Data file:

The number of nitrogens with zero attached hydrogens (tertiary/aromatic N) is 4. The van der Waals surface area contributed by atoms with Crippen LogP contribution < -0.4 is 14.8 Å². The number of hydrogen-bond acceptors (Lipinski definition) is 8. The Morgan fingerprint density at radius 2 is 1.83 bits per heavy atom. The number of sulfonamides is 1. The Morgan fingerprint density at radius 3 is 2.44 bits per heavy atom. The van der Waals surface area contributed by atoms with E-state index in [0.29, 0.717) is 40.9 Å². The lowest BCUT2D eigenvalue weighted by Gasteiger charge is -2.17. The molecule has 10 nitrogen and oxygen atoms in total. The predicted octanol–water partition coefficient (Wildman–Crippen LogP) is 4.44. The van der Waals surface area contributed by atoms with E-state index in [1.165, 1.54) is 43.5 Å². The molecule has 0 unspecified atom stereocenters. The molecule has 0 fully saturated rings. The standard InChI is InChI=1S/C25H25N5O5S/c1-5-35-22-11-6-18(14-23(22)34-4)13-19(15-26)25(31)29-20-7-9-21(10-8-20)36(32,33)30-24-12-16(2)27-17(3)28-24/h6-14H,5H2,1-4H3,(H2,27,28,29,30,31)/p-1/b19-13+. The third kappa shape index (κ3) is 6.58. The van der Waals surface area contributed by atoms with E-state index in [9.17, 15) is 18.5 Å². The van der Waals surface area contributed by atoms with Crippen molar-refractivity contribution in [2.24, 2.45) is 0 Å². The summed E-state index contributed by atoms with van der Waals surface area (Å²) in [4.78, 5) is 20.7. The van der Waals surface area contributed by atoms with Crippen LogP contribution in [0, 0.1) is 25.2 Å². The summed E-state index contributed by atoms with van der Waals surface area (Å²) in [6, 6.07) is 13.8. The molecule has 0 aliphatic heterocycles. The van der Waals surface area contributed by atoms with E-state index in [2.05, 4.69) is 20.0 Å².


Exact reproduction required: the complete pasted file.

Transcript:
The number of nitrogens with zero attached hydrogens (tertiary/aromatic N) is 4. The van der Waals surface area contributed by atoms with Crippen LogP contribution < -0.4 is 14.8 Å². The number of hydrogen-bond acceptors (Lipinski definition) is 8. The Morgan fingerprint density at radius 2 is 1.83 bits per heavy atom. The number of sulfonamides is 1. The Morgan fingerprint density at radius 3 is 2.44 bits per heavy atom. The van der Waals surface area contributed by atoms with E-state index in [0.29, 0.717) is 40.9 Å². The lowest BCUT2D eigenvalue weighted by Gasteiger charge is -2.17. The molecule has 10 nitrogen and oxygen atoms in total. The predicted octanol–water partition coefficient (Wildman–Crippen LogP) is 4.44. The van der Waals surface area contributed by atoms with E-state index in [1.165, 1.54) is 43.5 Å². The molecule has 0 unspecified atom stereocenters. The molecule has 0 fully saturated rings. The standard InChI is InChI=1S/C25H25N5O5S/c1-5-35-22-11-6-18(14-23(22)34-4)13-19(15-26)25(31)29-20-7-9-21(10-8-20)36(32,33)30-24-12-16(2)27-17(3)28-24/h6-14H,5H2,1-4H3,(H2,27,28,29,30,31)/p-1/b19-13+. The third kappa shape index (κ3) is 6.58. The van der Waals surface area contributed by atoms with E-state index in [9.17, 15) is 18.5 Å². The van der Waals surface area contributed by atoms with Crippen molar-refractivity contribution in [2.24, 2.45) is 0 Å². The summed E-state index contributed by atoms with van der Waals surface area (Å²) in [4.78, 5) is 20.7. The van der Waals surface area contributed by atoms with Crippen LogP contribution in [0, 0.1) is 25.2 Å². The summed E-state index contributed by atoms with van der Waals surface area (Å²) in [6, 6.07) is 13.8. The molecule has 0 aliphatic heterocycles. The van der Waals surface area contributed by atoms with E-state index in [2.05, 4.69) is 20.0 Å².